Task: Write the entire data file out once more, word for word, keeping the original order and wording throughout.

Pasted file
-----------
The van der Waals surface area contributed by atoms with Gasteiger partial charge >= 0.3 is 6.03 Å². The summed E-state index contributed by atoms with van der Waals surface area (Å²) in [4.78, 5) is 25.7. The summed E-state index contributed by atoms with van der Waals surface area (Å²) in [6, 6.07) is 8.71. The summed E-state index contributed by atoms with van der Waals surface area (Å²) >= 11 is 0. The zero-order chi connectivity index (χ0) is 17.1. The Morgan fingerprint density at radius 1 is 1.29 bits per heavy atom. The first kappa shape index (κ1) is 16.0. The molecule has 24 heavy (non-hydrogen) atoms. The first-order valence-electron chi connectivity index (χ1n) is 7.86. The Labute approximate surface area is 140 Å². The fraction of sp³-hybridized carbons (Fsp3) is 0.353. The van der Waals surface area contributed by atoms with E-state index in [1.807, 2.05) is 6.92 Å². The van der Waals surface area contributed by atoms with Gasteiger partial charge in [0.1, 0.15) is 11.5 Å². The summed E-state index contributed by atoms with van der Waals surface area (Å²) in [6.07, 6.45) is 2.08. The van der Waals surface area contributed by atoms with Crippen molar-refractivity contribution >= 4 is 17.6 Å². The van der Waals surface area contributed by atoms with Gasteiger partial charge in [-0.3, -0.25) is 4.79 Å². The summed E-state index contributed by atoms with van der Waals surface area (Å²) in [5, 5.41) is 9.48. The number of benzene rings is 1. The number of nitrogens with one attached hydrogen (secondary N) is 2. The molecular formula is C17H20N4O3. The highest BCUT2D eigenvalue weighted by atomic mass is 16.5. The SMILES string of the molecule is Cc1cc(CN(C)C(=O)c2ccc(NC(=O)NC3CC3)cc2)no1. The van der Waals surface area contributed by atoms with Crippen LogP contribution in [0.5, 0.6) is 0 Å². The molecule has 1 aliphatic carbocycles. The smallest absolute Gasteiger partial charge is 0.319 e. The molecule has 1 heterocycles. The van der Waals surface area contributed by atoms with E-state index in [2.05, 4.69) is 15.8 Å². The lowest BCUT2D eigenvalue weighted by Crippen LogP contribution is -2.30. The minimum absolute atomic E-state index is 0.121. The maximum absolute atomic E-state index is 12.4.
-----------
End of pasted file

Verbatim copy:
The van der Waals surface area contributed by atoms with Gasteiger partial charge >= 0.3 is 6.03 Å². The summed E-state index contributed by atoms with van der Waals surface area (Å²) in [4.78, 5) is 25.7. The summed E-state index contributed by atoms with van der Waals surface area (Å²) in [6, 6.07) is 8.71. The summed E-state index contributed by atoms with van der Waals surface area (Å²) >= 11 is 0. The zero-order chi connectivity index (χ0) is 17.1. The Morgan fingerprint density at radius 1 is 1.29 bits per heavy atom. The first kappa shape index (κ1) is 16.0. The molecule has 24 heavy (non-hydrogen) atoms. The first-order valence-electron chi connectivity index (χ1n) is 7.86. The Labute approximate surface area is 140 Å². The fraction of sp³-hybridized carbons (Fsp3) is 0.353. The van der Waals surface area contributed by atoms with E-state index in [1.807, 2.05) is 6.92 Å². The van der Waals surface area contributed by atoms with Gasteiger partial charge in [0.1, 0.15) is 11.5 Å². The summed E-state index contributed by atoms with van der Waals surface area (Å²) in [6.07, 6.45) is 2.08. The van der Waals surface area contributed by atoms with Crippen molar-refractivity contribution >= 4 is 17.6 Å². The van der Waals surface area contributed by atoms with Gasteiger partial charge in [-0.3, -0.25) is 4.79 Å². The summed E-state index contributed by atoms with van der Waals surface area (Å²) in [5, 5.41) is 9.48. The number of benzene rings is 1. The number of nitrogens with one attached hydrogen (secondary N) is 2. The molecular formula is C17H20N4O3. The highest BCUT2D eigenvalue weighted by atomic mass is 16.5. The SMILES string of the molecule is Cc1cc(CN(C)C(=O)c2ccc(NC(=O)NC3CC3)cc2)no1. The van der Waals surface area contributed by atoms with Crippen LogP contribution in [0.5, 0.6) is 0 Å². The molecule has 1 aliphatic carbocycles. The smallest absolute Gasteiger partial charge is 0.319 e. The molecule has 1 heterocycles. The van der Waals surface area contributed by atoms with E-state index in [2.05, 4.69) is 15.8 Å². The lowest BCUT2D eigenvalue weighted by Crippen LogP contribution is -2.30. The minimum absolute atomic E-state index is 0.121. The maximum absolute atomic E-state index is 12.4.